O'Connor teamed up with her hungry students and fellow teacher Brenda Kirkham to create a ballad to the growling stomachs that are now pestering her classroom. The YouTube song and dance video "We Are Hungry," set to the tune of Fun's "We Are Young," now has more than 108,000 hits.

"Give me some seconds, I, I need to get some food today," 16-year-old Wallace County High School football player Callahan Grund sings in the video. "My friends are at the corner store getting junk so they don't waste away."

Vilsack said it was "great" that students were speaking out, but said he had not watched the video.

"I think it's great that kids are creative and I think it's great that they're participating in the process by letting their feelings known and using that format to express themselves," he said.

Across the state at St. Mark's Charter School in Colwich, Kan., middle school students are protesting the new regulations, which limit their calories to between 600 and 700 per meal, by bringing their lunches from home.

St. Mark's Principal Craig Idacavage said more than half of his 330-student school are opting for sack lunches because "they feel they are not able to get full" on the school offerings.

"I think they have a valid point and you can only hope that people will listen to them," Idacavage said.

The new school lunch regulations, which first lady Michelle Obama championed and a Democrat-led Congress passed in 2010, set a maximum calorie limit for high school lunches at between 750 and 850 calories. Under the old rules, cafeterias served a minimum of 825 calories per lunch.

Elementary students' lunches pack between 550 and 650 calories as opposed to the 633 calories allotted under the old rules.

For Rep. Steve King, R-Iowa, that "scant diet" is a "rude awakening" for schoolchildren across the country. King and Rep. Tim Huelskamp, R-Kan., introduced the "No Kids Hungry Act" this month to repeal the new lunch menu standards and prohibit the calorie limits.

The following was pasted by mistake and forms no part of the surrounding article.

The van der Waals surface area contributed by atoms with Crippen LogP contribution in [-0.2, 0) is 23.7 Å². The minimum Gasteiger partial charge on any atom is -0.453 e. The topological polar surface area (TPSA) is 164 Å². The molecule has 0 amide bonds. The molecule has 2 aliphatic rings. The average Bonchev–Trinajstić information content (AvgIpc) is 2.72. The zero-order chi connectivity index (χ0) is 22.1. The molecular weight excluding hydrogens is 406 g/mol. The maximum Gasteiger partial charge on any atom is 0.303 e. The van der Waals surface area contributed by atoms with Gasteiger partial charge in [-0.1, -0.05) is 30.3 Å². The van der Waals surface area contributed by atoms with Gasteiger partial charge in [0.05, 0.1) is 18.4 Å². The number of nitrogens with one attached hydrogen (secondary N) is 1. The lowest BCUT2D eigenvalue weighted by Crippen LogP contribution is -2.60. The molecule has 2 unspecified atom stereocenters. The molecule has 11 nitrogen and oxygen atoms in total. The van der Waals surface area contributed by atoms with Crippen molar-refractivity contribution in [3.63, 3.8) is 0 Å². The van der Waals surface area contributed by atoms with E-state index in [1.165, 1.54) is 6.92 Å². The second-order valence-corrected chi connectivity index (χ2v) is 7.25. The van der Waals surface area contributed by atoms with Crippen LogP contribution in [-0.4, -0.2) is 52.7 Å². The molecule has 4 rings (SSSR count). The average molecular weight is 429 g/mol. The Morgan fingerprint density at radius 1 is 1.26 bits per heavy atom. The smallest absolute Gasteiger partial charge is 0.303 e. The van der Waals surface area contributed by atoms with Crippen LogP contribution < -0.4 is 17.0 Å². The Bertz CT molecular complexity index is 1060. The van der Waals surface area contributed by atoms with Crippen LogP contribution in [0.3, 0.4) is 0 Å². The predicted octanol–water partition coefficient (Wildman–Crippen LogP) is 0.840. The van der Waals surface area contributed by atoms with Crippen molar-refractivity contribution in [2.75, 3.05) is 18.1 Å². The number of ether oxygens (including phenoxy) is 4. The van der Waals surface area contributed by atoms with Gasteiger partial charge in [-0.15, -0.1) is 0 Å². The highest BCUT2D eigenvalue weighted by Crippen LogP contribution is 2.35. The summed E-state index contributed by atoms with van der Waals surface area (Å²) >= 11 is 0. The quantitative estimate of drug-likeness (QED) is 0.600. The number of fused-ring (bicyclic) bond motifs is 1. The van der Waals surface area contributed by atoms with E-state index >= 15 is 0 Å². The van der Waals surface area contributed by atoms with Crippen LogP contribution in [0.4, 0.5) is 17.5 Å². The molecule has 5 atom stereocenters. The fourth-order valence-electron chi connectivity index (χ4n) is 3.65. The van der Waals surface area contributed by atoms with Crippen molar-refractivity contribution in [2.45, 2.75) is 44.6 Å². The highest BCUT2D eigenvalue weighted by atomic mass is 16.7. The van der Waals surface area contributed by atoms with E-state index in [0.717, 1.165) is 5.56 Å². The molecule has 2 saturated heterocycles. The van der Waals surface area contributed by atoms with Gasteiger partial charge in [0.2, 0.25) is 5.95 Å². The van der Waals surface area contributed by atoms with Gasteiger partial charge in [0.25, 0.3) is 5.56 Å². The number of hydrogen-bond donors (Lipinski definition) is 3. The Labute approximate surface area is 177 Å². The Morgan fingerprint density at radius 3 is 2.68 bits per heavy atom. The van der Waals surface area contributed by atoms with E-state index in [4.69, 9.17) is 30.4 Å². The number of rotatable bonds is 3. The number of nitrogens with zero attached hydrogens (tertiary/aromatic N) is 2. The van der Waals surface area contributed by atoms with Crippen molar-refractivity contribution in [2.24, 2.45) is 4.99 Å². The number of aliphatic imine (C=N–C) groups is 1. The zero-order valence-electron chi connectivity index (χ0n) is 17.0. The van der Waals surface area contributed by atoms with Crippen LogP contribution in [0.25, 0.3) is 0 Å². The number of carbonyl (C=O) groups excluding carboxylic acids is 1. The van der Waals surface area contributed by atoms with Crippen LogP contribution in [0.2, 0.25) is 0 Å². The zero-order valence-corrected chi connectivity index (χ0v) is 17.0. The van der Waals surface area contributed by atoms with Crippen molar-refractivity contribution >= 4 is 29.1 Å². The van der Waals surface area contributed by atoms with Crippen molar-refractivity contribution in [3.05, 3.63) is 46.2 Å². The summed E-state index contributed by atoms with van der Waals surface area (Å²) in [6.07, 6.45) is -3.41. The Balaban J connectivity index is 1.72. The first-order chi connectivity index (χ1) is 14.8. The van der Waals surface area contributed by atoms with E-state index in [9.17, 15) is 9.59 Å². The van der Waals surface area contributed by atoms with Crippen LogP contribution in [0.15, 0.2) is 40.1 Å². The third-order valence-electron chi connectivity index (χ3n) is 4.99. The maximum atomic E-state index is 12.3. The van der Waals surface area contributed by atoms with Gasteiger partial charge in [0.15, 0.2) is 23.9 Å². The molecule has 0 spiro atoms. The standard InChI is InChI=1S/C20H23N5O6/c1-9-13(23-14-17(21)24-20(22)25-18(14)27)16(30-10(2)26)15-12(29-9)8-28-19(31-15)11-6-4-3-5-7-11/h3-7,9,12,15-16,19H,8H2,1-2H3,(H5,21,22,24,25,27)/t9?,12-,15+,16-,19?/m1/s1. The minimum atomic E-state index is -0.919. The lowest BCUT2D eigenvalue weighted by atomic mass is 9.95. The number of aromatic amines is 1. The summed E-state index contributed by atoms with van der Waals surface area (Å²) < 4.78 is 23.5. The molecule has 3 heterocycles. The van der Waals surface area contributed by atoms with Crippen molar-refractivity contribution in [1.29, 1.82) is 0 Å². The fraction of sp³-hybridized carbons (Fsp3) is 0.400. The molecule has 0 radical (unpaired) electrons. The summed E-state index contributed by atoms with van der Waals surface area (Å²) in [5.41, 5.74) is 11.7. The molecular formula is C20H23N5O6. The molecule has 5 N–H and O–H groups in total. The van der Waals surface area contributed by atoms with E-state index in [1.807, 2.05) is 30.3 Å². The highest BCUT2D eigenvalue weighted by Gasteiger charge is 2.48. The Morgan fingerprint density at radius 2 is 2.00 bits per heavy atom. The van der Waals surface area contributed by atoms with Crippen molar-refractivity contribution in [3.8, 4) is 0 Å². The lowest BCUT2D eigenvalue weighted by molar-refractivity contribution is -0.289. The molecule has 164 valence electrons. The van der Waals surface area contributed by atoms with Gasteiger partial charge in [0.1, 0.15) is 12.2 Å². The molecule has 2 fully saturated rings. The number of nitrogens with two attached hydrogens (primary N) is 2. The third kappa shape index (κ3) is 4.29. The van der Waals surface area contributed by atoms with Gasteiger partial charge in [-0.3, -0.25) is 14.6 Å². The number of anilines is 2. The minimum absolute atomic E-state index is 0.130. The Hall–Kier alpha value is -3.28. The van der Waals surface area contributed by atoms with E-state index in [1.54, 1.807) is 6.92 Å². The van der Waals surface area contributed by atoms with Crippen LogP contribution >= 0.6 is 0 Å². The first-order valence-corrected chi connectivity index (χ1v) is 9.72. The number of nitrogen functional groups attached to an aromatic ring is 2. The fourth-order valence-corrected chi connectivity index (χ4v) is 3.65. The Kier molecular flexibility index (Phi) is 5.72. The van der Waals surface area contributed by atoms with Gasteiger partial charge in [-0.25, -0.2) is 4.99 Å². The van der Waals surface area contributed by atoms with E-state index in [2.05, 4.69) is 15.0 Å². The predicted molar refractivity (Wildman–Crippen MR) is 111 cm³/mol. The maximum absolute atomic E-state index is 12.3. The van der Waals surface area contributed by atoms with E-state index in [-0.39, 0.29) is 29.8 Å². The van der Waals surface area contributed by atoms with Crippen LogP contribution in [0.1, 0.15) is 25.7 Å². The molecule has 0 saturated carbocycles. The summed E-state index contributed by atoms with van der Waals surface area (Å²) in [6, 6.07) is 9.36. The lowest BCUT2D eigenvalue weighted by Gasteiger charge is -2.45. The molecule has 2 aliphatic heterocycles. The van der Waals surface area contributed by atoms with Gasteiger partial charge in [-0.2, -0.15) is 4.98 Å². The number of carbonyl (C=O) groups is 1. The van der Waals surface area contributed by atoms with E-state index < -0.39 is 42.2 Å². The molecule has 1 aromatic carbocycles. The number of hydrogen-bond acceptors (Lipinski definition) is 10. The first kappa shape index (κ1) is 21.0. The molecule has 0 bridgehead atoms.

"Kids are of varying sizes, activity levels and metabolism rates," King wrote in a Des Moines Register op-ed. "How can we expect each child to flourish and grow on subsistence diets? This all because some are overweight."

But it is not just a few overweight kids that are causing calorie cuts across the cafeteria. One out of every four adolescents are too overweight to join the military, according to a report released Tuesday by Mission: Readiness, a group of retired military leaders who claim obesity is now a national security issue.

"Removing the junk food from our schools should be part of comprehensive action that involves parents, schools and communities in helping children make healthy food choices," retired U.S. Coast Guard Admiral James Loy said in a statement. "The bottom line is that the armed services must have a sufficient pool of fit young adults to draw from in order to field enough recruits with the excellent qualifications needed to staff a 21st century military."

Despite students' complaints over growling stomachs, the new nutritional requirements should actually be making them feel fuller, said Kristi King, a registered pediatric dietician at Texas Children's Hospital and a spokeswoman for the Academy of Nutrition and Dietetics.

The new rules double the amount of fruit and vegetables that are served and mandate that half of all bread products are whole grain. All three of those food types are chock full of fiber, which takes longer to digest, King said.

"It should be making kids fuller if they are actually consuming the whole product," King said. "If children are not picking the entire meal available to them they are obviously going to be hungry."

In Jackson, Miss., the state with the highest obesity rate, school cafeterias have been easing kids into the healthy food regulations.